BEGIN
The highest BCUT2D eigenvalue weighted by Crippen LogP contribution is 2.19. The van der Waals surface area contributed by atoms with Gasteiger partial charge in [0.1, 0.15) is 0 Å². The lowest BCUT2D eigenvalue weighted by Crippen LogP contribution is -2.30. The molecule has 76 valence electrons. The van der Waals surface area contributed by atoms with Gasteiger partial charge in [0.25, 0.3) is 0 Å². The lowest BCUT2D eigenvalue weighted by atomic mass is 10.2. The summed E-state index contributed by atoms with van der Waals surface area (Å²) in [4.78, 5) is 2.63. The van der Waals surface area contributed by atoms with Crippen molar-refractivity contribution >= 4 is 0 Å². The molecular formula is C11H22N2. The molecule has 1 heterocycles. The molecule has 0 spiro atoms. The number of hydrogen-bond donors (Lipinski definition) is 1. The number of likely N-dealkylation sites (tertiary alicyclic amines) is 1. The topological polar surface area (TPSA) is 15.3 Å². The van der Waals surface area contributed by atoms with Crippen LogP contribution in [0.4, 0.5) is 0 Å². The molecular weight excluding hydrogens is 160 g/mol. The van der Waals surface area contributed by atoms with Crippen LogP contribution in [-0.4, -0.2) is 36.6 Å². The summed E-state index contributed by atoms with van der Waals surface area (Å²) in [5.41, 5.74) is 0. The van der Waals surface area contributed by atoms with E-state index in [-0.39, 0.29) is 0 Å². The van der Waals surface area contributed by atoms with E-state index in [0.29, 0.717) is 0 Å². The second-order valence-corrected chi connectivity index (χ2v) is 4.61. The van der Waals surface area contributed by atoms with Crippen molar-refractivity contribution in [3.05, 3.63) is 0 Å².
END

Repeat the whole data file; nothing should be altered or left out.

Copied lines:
The highest BCUT2D eigenvalue weighted by Crippen LogP contribution is 2.19. The van der Waals surface area contributed by atoms with Gasteiger partial charge in [0.1, 0.15) is 0 Å². The lowest BCUT2D eigenvalue weighted by Crippen LogP contribution is -2.30. The molecule has 76 valence electrons. The van der Waals surface area contributed by atoms with Gasteiger partial charge in [0.25, 0.3) is 0 Å². The lowest BCUT2D eigenvalue weighted by atomic mass is 10.2. The summed E-state index contributed by atoms with van der Waals surface area (Å²) in [4.78, 5) is 2.63. The van der Waals surface area contributed by atoms with Crippen molar-refractivity contribution >= 4 is 0 Å². The molecular formula is C11H22N2. The molecule has 1 heterocycles. The molecule has 0 spiro atoms. The number of hydrogen-bond donors (Lipinski definition) is 1. The number of likely N-dealkylation sites (tertiary alicyclic amines) is 1. The topological polar surface area (TPSA) is 15.3 Å². The van der Waals surface area contributed by atoms with Crippen LogP contribution in [0.4, 0.5) is 0 Å². The molecular weight excluding hydrogens is 160 g/mol. The van der Waals surface area contributed by atoms with Crippen LogP contribution in [-0.4, -0.2) is 36.6 Å². The summed E-state index contributed by atoms with van der Waals surface area (Å²) in [5.41, 5.74) is 0. The van der Waals surface area contributed by atoms with E-state index in [-0.39, 0.29) is 0 Å². The van der Waals surface area contributed by atoms with E-state index in [0.29, 0.717) is 0 Å². The second-order valence-corrected chi connectivity index (χ2v) is 4.61. The van der Waals surface area contributed by atoms with Crippen molar-refractivity contribution in [3.05, 3.63) is 0 Å².